Yes of course, but the majority of addicts that I’ve known didnt get public assistance.. they worked, did side jobs, etc… I just don’t like when people clump welfare & addicts into one category, that would be like me saying all religious people are evil, selfish, money hungry bigots.. of course some are, but most aren’t.. addicts need help, bashing them isn’t helping, there are kids in Avon Lake High School & North Ridgeville High School that are doing heroin who clearly arent on assistance, their parents fund their habits unknowingly

          • Larry Crnobrnja

            If you know a lot of heroin addicts, you might want to reconsider the crowd you’re hanging with. Just saying…

          • ami

            Never said I hung out with them, but even if I did thats my business.. I have family & friends I went to school with that are addicts & some have died from it.. thanks for the advice though

          • Larry Crnobrnja

            No charge for the advice. Best of luck to you.

        • golfingirl

          “……If you are exchanging your time for a wage, you are a slave…..”

          So every worker in this country is a “slave?”

          • Larry Crnobrnja

            tickmeoff drank the class warfare water.

          • golfingirl

            He always does.

            If he thinks CEOs receive preferential treatment, he should become one.

        • Otter

          Last time I checked, the drugs that are tested for are illegal, 24 hours a day, 365 days a year.

        • SpaceTech

          @tickmeoff
          You have no idea what you are talking about! You just sound like another guy who doesn’t like working for “The Man”
          Drug testing works and has worked for many many years–many employers even test for alcohol.
          Defense jobs and security cleared jobs also rely on coworker information regarding coworkers fitness for job requirements.
          Who cares if the boss is tested unless he performs the same job as you?
          Most all transportation jobs require drug testing but if you are more comfortable flying on an aircraft from a company that doesn’t drug test its pilots or mechanics? Please by all means feel free to climb aboard!

      • jz

        The mere fact someone is on welfare does not mean they are in positions that they are responsible for others safety. Sounds like a good idea, but, like some situations the cure would be worse than the illness and just create more new problems. I would say the the so called War on Poverty itself created more problems than it solved. Another example of an extreme lack of foresight by politicians, or, more like a way to garner votes.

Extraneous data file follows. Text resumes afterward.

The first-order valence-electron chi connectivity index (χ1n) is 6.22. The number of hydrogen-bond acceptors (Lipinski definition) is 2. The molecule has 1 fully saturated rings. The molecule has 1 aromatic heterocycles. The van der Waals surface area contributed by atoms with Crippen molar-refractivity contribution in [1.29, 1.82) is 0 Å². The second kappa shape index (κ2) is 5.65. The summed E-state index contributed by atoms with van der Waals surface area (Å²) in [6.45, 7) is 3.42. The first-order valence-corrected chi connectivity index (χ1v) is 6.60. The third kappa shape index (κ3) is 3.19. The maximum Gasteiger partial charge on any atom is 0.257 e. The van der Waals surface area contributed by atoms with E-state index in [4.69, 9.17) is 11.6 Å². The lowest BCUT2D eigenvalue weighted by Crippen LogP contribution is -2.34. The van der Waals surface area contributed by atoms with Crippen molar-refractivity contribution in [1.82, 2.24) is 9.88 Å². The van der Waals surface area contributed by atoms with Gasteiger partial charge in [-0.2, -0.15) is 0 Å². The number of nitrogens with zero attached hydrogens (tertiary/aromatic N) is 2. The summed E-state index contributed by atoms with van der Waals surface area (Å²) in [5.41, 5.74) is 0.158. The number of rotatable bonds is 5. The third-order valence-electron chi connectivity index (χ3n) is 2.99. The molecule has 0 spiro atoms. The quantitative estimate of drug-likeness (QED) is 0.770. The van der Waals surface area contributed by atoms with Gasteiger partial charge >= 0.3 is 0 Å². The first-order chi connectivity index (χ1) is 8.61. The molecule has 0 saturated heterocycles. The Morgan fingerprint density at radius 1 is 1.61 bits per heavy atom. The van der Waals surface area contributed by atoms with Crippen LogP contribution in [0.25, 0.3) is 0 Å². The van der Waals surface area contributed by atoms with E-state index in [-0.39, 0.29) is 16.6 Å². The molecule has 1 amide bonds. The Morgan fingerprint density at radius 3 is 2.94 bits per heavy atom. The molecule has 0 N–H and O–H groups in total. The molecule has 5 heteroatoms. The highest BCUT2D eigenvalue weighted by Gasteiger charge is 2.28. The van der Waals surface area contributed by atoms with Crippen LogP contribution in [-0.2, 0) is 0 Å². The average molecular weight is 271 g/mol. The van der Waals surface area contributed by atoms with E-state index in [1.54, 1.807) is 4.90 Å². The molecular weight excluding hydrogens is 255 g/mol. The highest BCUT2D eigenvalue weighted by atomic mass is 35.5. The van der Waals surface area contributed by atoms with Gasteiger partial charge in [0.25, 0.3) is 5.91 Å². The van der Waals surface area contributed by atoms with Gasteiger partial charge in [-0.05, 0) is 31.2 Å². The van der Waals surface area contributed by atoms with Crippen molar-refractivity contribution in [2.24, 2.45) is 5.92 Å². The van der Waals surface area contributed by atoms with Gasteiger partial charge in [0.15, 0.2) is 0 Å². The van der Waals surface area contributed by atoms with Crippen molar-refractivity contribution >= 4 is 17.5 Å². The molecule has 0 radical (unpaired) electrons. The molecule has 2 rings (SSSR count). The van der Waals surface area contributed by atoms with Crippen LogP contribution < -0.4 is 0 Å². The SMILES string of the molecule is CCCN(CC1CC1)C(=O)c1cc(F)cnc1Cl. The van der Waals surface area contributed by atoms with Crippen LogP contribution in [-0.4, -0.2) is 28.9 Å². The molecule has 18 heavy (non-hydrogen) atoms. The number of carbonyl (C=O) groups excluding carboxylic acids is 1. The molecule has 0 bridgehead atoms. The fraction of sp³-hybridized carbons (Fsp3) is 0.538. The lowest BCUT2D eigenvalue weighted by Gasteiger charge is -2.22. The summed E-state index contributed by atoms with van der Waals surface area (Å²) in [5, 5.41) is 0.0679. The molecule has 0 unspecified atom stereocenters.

• Reagan

        The majority of those who receive public assistance such as food stamps are children. So should we be drug testing children?

        • Larry Crnobrnja

          In many cases, those children are on assistance because the adult or adults they rely on are unemployable because of drug use.

          Try another argument.

          • Reagan

            So we should punish the children because of the parents?

          • Larry Crnobrnja

            We should get their parents off of drugs so they can take care of their families. Who said we should penalize the children?

          • Reagan

            Well if we drug test the parents and they fail what course of action should be taken?

          • Larry Crnobrnja

            I don’t know, it’s a very difficult situation. Perhaps the children should become wards of the state? I’m sure that sucks, but is it worse than living with drug addicts who can’t support themselves?

          • Reagan

            This is my point. There are no easy answers to this complex problem.

  • Creepy Gun Toting Cracker

    You guys rock, keep fighting the good fight.

  • Arietta Sullivan

    i am happy for the ones who has been able to beat the habit&pray for the ones who is still struggling on it to get off of it.

  • ami

    If welfare started drug testing everyone then everyone would be complaining about their tax dollars going towards that.. it just seems to me that the people in this country just want to have something to complain about so they feel superior to others.. who cares about friggin welfare, this is about heroin! I’ve known plenty of people that weren’t on assistance that were on heroin & died.. its a shame that people cant have a conversation without belittling others :(

    • Larry Crnobrnja

      “its a shame that people cant have a conversation without belittling others”

      Talk about the pot calling the kettle black…
      (I’ll let you have some time to figure that one out.)